Behaviour of readProcess, and code simplicity (or lack thereof)
gale at sefer.org
Wed Nov 20 10:27:23 UTC 2013
Whether or not we provide Duncan's proposed interface,
we need to add prominent warnings about this
to the documentation for every function that has this
issue. People need to be aware that the result of an
async exception will be a gunshot to the head.
On Fri, Nov 15, 2013 at 11:59 PM, Duncan Coutts
<duncan.coutts at googlemail.com> wrote:
> Hi possibly-interested souls,
> In this patch to System.Process.readProcess from last year:
> Bas changed things so that if an async exception is received by the
> thread calling readProcess (or readProcessWithExitCode) then the
> external process gets forcibly terminated. I do mean forcibly, it's
> TerminateProcess() on Windows and SIGKILL (not SIGTERM) on Unix.
> I was wondering if this is really desirable behaviour. There are
> certainly programs out there that will leave stale lock files (or worse)
> if forcibly terminated, that can shut down reasonably cleanly if asked
> more nicely.
> I have to say, it does make me a bit nervous.
> That said, terminating programs cleanly is a tricky business. While
> there is SIGTERM on Unix, there's no simple way to do it on Windows;
> there's no softer equivalent of TerminateProcess().
> But if we think it *is* the right behaviour then I think we ought to be
> doing it consistently. There are other System.Process functions that run
> processes synchronously that should have the same behaviour.
> And it turns out that cleaning up is rather subtle. Takano recently sent
> in a patch to fix a deadlock due to the order in which the cleanup
> So if it is desirable behaviour and is so subtle we ought to provide the
> users with some help to do it (or indeed to do alternatives if we think
> no one policy fits all).
> For example, we could provide:
> -- | A 'bracketOnError'-style resource handler for 'createProcess'.
> -- In normal operation it adds nothing, you are still responsible for
> -- waiting for (or forcing) process termination and closing any
> -- 'Handle's. It only does automatic cleanup if there is an exception.
> -- If there is an exception in the body then it ensures that the process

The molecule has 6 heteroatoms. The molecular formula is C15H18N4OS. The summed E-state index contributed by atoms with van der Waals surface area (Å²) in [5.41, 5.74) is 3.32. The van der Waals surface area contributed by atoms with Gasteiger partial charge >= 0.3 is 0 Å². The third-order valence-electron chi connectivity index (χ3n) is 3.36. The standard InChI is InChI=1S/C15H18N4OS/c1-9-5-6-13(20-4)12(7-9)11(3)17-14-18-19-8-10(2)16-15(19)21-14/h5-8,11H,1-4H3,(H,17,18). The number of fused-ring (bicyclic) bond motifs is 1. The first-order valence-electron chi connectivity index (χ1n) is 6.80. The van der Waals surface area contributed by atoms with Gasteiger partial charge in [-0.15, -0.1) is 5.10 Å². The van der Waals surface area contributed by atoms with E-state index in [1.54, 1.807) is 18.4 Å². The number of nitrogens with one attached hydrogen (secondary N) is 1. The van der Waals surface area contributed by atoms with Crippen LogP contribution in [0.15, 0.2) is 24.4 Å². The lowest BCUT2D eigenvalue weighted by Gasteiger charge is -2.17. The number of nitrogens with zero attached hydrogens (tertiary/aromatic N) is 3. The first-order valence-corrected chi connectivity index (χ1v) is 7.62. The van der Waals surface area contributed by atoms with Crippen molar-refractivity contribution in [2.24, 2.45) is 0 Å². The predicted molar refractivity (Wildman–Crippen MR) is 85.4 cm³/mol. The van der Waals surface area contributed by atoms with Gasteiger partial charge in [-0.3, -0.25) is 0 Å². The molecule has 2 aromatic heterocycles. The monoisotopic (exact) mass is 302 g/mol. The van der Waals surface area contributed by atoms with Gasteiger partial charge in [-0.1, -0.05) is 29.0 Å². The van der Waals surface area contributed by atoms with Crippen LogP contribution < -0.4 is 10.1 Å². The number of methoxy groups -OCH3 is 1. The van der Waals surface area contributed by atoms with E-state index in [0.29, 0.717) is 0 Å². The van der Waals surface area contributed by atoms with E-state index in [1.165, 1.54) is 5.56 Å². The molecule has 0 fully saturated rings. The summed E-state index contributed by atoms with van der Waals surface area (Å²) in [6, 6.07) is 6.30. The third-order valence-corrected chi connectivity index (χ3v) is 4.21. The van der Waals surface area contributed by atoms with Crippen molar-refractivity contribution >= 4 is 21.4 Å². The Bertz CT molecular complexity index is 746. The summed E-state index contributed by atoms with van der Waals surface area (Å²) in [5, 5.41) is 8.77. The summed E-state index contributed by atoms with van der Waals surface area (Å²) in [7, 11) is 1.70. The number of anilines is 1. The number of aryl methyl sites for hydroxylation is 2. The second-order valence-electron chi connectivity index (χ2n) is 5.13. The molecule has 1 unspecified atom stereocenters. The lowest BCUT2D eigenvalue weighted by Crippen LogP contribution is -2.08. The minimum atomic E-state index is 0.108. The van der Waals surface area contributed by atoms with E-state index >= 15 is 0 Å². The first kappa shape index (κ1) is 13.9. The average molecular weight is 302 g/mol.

> -- gets terminated and any 'CreatePipe' 'Handle's are closed. In
> -- particular this means that if the Haskell thread is killed (e.g.
> -- 'killThread'), that the external process is also terminated.
> :: CreateProcess
> -> (Maybe Handle -> Maybe Handle -> Maybe Handle
> -> ProcessHandle -> IO a)
> -> IO a
> withCreateProcess c action =
> (createProcess c) cleanupProcess
> (\(m_in, m_out, m_err, ph) -> action m_in m_out m_err ph)
> :: (Maybe Handle, Maybe Handle, Maybe Handle, ProcessHandle)
> -> IO ExitCode
> cleanupProcess (mb_stdin, mb_stdout, mb_stderr, ph) = do
> -- We rely on the fact that terminateProcess really does terminate it
> -- and not just ask it nicely. Otherwise we could deadlock if there
> -- are other threads holding the lock on the stdin/out/err Handles.
> terminateProcess ph
> maybe (return ()) hClose mb_stdin
> maybe (return ()) hClose mb_stdout
> maybe (return ()) hClose mb_stderr
> waitForProcess ph
> As it is, the docs say:
> 'readProcess' and 'readProcessWithExitCode' are fairly simple
> wrappers around 'createProcess'. Constructing variants of these
> functions is quite easy: follow the link to the source code to
> see how 'readProcess' is implemented.
> but if you do look at the source you see that while it may originally
> have been true, it certainly is not anymore! Providing and using a
> withCreateProcess-style would help quite a bit.
> Also, the ignoring EPIPE stuff is rather unsatisfactory and
> non-portable. It's not used consistently and it's impossible for anyone
> else to implement it themselves without using GHC internals. It's almost
> possible in a nice way, since you could check if it's ResourceVanished
> rather than errno = EPIPE, but actually ResourceVanished is not exposed
> via System.IO.Error either.
> I think it's worth if at all possible making it true that people can
> write useful and reliable special cases of createProcess, but we'd need
> to provide more help.
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